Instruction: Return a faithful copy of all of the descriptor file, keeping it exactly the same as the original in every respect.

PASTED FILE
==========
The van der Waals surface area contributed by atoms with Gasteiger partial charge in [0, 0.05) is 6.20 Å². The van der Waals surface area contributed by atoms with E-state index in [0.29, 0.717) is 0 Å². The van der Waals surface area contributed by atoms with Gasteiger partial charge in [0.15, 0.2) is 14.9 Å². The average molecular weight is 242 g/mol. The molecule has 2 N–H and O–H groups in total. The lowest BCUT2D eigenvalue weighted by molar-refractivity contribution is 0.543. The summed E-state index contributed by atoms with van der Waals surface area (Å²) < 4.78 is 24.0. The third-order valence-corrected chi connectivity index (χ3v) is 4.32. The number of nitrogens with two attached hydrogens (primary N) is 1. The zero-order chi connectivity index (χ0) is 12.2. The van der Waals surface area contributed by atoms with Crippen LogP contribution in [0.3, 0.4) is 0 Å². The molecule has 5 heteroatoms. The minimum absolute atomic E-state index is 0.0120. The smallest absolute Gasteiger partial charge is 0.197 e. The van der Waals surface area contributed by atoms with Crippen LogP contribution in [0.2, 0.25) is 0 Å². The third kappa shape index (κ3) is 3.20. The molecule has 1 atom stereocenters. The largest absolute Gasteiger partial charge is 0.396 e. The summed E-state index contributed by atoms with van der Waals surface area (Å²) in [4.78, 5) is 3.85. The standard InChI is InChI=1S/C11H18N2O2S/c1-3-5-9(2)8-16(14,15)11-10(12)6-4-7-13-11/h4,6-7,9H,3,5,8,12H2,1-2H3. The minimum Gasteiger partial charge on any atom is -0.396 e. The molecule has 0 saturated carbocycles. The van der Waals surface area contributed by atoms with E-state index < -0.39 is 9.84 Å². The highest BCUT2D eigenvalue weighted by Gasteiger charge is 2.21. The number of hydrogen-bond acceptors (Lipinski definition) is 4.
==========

The van der Waals surface area contributed by atoms with Gasteiger partial charge in [0, 0.05) is 6.20 Å². The van der Waals surface area contributed by atoms with E-state index in [0.29, 0.717) is 0 Å². The van der Waals surface area contributed by atoms with Gasteiger partial charge in [0.15, 0.2) is 14.9 Å². The average molecular weight is 242 g/mol. The molecule has 2 N–H and O–H groups in total. The lowest BCUT2D eigenvalue weighted by molar-refractivity contribution is 0.543. The summed E-state index contributed by atoms with van der Waals surface area (Å²) < 4.78 is 24.0. The third-order valence-corrected chi connectivity index (χ3v) is 4.32. The number of nitrogens with two attached hydrogens (primary N) is 1. The zero-order chi connectivity index (χ0) is 12.2. The van der Waals surface area contributed by atoms with Crippen LogP contribution in [0.3, 0.4) is 0 Å². The molecule has 5 heteroatoms. The minimum absolute atomic E-state index is 0.0120. The smallest absolute Gasteiger partial charge is 0.197 e. The van der Waals surface area contributed by atoms with Crippen LogP contribution in [0.2, 0.25) is 0 Å². The third kappa shape index (κ3) is 3.20. The molecule has 1 atom stereocenters. The largest absolute Gasteiger partial charge is 0.396 e. The summed E-state index contributed by atoms with van der Waals surface area (Å²) in [4.78, 5) is 3.85. The standard InChI is InChI=1S/C11H18N2O2S/c1-3-5-9(2)8-16(14,15)11-10(12)6-4-7-13-11/h4,6-7,9H,3,5,8,12H2,1-2H3. The minimum Gasteiger partial charge on any atom is -0.396 e. The molecule has 0 saturated carbocycles. The van der Waals surface area contributed by atoms with E-state index < -0.39 is 9.84 Å². The highest BCUT2D eigenvalue weighted by Gasteiger charge is 2.21. The number of hydrogen-bond acceptors (Lipinski definition) is 4.